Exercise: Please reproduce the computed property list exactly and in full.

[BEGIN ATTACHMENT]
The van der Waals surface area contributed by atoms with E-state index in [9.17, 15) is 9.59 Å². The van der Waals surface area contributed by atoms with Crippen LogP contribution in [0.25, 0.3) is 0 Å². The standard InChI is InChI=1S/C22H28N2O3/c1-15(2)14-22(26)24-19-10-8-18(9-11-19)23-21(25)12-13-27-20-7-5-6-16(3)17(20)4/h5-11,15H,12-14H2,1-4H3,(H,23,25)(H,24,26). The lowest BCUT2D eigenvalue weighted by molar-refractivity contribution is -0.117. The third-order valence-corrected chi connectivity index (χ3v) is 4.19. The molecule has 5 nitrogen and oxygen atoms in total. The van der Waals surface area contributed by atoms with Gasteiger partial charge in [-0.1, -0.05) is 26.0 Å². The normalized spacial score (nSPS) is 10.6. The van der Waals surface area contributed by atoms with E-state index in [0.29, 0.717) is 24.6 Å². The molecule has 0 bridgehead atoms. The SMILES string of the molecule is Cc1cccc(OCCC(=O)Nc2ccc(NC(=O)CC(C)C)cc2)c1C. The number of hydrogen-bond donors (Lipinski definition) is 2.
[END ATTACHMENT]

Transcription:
The van der Waals surface area contributed by atoms with E-state index in [9.17, 15) is 9.59 Å². The van der Waals surface area contributed by atoms with Crippen LogP contribution in [0.25, 0.3) is 0 Å². The standard InChI is InChI=1S/C22H28N2O3/c1-15(2)14-22(26)24-19-10-8-18(9-11-19)23-21(25)12-13-27-20-7-5-6-16(3)17(20)4/h5-11,15H,12-14H2,1-4H3,(H,23,25)(H,24,26). The lowest BCUT2D eigenvalue weighted by molar-refractivity contribution is -0.117. The third-order valence-corrected chi connectivity index (χ3v) is 4.19. The molecule has 5 nitrogen and oxygen atoms in total. The van der Waals surface area contributed by atoms with Gasteiger partial charge in [-0.1, -0.05) is 26.0 Å². The normalized spacial score (nSPS) is 10.6. The van der Waals surface area contributed by atoms with E-state index in [0.29, 0.717) is 24.6 Å². The molecule has 0 bridgehead atoms. The SMILES string of the molecule is Cc1cccc(OCCC(=O)Nc2ccc(NC(=O)CC(C)C)cc2)c1C. The number of hydrogen-bond donors (Lipinski definition) is 2.